Why would $dE(\omega_i) = dL(\omega_i)cos\theta_i$? Two sides of this equation seem to have different units?

kayvonf

Recall from the radiometry lecture that $\frac{dE}{dw} = L$. So $dE = Ldw$. Here, I'm writing dL as a shorthand for Ldw. And don't forget that the cosine comes from radiance L being defined in terms of differential area normal to the ray direction (as defined by $\omega$), and irradiance being an energy density with respect to differential area on the surface. This conversation is discussed in greater detail here.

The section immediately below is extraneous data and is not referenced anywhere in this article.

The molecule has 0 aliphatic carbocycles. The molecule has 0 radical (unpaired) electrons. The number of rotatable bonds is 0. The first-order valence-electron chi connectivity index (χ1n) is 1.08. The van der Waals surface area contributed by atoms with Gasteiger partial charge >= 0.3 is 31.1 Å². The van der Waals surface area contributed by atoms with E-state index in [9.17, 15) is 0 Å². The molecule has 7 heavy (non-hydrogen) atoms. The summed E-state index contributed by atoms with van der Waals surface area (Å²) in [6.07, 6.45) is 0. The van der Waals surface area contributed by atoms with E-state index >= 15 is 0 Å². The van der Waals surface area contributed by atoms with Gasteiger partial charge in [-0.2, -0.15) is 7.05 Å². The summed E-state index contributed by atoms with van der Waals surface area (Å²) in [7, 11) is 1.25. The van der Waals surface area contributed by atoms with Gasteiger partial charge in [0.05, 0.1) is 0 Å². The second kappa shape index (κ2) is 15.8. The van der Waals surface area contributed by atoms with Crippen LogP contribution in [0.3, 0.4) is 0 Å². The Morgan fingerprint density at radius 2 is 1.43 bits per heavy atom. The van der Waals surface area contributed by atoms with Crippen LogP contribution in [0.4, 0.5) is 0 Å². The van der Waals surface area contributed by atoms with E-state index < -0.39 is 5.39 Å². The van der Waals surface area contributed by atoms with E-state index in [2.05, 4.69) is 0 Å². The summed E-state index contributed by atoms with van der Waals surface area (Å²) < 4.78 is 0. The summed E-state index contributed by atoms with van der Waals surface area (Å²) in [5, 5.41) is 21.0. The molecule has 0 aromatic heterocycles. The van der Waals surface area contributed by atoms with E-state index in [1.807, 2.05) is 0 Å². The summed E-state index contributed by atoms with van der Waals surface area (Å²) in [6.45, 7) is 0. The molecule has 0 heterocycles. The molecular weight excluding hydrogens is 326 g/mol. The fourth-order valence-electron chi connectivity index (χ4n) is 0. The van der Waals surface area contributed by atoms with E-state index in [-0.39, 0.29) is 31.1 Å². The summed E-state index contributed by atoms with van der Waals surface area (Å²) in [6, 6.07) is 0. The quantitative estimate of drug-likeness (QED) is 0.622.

Why would $dE(\omega_i) = dL(\omega_i)cos\theta_i$? Two sides of this equation seem to have different units?

Recall from the radiometry lecture that $\frac{dE}{dw} = L$. So $dE = Ldw$. Here, I'm writing dL as a shorthand for Ldw. And don't forget that the cosine comes from radiance L being defined in terms of differential area normal to the ray direction (as defined by $\omega$), and irradiance being an energy density with respect to differential area on the surface. This conversation is discussed in greater detail here.